There are many other programs available, and plenty of ways to get audio from your voice to the computer. Take a look in the forums for more suggestions and help.
What hardware should I use to record?
Our readers use many types of equipment to record. We recommend using a USB microphone that plugs into your computer. Many computers, tablets and phones come with built-in microphones and depending on the sound quality, those may be good options as well. Whatever your equipment, we recommend that you start with a 1-Minute test, to check that all your equipment is working well, and that your technical settings are correct. There's more information on hardware options and some specific recommendations in our wiki.
128kbps? Huh? What language are you talking?
128 kbps is a way of indicating sound quality of an MP3. This is a high quality file, well suited to music. We use this because archive.org, where we store the audiobooks, will automatically convert 128 kbps files into other formats when we upload them.
Why aren't you recording in ogg vorbis?
Archive.org automatically converts our 128kbps mp3 files to 64kbps mp3 and ogg vorbis. So we get three files for the price of one (free), and our files are made available in ogg vorbis on the Internet Archive page for each item (click Internet Archive Page on any book page in the LibriVox catalogue).
Do you offer Bit Torrents?
Yes! You will find a torrent link on every book page in the LibriVox catalogue.
Haven't you heard of computer-generated audiobooks?
Yes, we have -- in fact there are a number available direct from Project Gutenberg, among other places. However, we feel that texts read by real humans are sufficiently better that it's worth spending our time recording them. And we hope you agree!
Are there any other projects like LibriVox?
Yes! There are many others using podcasting to bring literature to people's ears. Some projects are collecting public domain works in a similar fashion to us. We think there's enough public domain texts to keep us all busy for years to come.
How are the views (download counts) on the archive.org pages calculated?
So downloading the complete book as a zip is 1 download. Listening to a chapter each day is one download per chapter. I suppose even listening to 1 minute and deciding you don't like it is one download too.archive.org's FAQ wrote: Downloads (“Views” in Archive.org parlance) are calculated per item page, per IP address, per day. If you stream a show today, that's one download. If you view the txt file tomorrow, that's another download. If you download every file from a show's page the next day, that counts as one more download. If you download the same file a thousand times the day after that, that still only counts as one more download.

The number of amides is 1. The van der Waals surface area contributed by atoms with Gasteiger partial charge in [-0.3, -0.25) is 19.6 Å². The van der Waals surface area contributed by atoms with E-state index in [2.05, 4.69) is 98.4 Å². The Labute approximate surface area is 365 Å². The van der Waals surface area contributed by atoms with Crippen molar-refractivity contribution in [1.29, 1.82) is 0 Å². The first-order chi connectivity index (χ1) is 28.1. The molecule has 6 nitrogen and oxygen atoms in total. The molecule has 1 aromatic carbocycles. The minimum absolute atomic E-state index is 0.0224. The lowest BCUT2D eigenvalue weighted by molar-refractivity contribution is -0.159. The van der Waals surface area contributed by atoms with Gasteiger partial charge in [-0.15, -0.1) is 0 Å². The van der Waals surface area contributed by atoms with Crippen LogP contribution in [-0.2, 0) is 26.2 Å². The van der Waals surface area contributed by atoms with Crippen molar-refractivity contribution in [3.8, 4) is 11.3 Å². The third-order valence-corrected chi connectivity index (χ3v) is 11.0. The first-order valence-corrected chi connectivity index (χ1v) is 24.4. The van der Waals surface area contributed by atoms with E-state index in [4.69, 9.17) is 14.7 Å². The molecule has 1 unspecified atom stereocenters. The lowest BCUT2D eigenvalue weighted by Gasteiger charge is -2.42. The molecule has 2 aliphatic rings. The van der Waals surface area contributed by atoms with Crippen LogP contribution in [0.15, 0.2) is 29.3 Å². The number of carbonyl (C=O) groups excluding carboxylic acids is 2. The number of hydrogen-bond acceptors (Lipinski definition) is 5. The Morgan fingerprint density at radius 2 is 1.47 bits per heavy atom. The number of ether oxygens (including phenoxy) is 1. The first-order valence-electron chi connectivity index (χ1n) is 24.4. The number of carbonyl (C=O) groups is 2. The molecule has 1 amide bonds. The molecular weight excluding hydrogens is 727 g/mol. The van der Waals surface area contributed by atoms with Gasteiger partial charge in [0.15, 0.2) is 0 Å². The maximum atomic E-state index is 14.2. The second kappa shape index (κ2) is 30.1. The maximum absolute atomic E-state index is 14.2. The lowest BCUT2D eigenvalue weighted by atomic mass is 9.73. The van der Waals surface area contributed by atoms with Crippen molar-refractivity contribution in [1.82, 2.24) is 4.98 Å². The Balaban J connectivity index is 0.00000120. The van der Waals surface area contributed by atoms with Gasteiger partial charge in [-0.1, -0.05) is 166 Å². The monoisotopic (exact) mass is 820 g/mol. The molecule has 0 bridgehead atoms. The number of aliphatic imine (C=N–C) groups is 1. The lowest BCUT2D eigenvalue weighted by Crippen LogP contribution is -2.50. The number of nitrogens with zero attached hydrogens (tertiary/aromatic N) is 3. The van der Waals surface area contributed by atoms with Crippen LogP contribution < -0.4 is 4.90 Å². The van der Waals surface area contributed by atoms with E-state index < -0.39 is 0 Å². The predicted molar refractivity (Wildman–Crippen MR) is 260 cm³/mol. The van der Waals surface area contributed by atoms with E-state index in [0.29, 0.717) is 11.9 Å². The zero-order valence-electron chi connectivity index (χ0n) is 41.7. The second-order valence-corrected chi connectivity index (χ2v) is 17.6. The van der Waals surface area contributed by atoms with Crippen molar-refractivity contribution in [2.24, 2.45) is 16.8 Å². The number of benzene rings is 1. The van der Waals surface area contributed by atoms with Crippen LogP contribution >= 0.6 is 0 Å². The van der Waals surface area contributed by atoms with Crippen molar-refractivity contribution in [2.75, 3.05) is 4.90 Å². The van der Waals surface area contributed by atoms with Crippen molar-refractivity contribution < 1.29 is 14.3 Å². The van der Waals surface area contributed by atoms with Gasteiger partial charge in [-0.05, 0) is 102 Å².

LISTENING TO LIBRIVOX RECORDINGS
Where can I download the books you've already recorded?
Where is your podcast feed?
Why haven't you recorded my favourite book yet?
We record books suggested by volunteers. If you post your suggestion in the Book Suggestions forum, you may get lots of interest, and then we'll have your book done.
But please note we do not record books where this would be an infringement of copyright (No Harry Potter, no Lord of the Rings, no Danielle Steele) In practical terms, this generally means your favourite book must be available from Project Gutenberg before we will consider reading it.
I've got another question about listening??
Take a look at our wiki, which includes information about finding particular readers, accents, technical information on using different kinds of players and much more. If that doesn't help, sign up to the forum and ask.
COPYRIGHT AND PUBLIC DOMAIN
What does "Public Domain" mean?
Copyright gives an individual or corporation exclusive rights on a text, for a limited period of time. This means no one else can reproduce the text, or make derivative works (such as audio recordings) while the copyright is in force. Eventually, though, copyright expires, and the text enters the 'public domain' -- meaning anyone can use that text however they wish. This is a complicated business, but in the US, anything published before 1923 is public domain, in the US. It may not be public domain in other countries. Similarly, a book may be in the public domain in another country, but not in the US. For more information and links, visit our public domain wiki page.
Why don't you use a Creative Commons License?
We had this discussion early on, and decided we didn't want to add any restrictions to the recordings we make, which are based on public domain books. This means others can use our recordings however they wish, including for commercial purposes. We would prefer if people acknowledged us if they do use our recordings, be we can't force them to. This makes some people uncomfortable, but the books we record are public domain, and we want our recordings to be public domain too.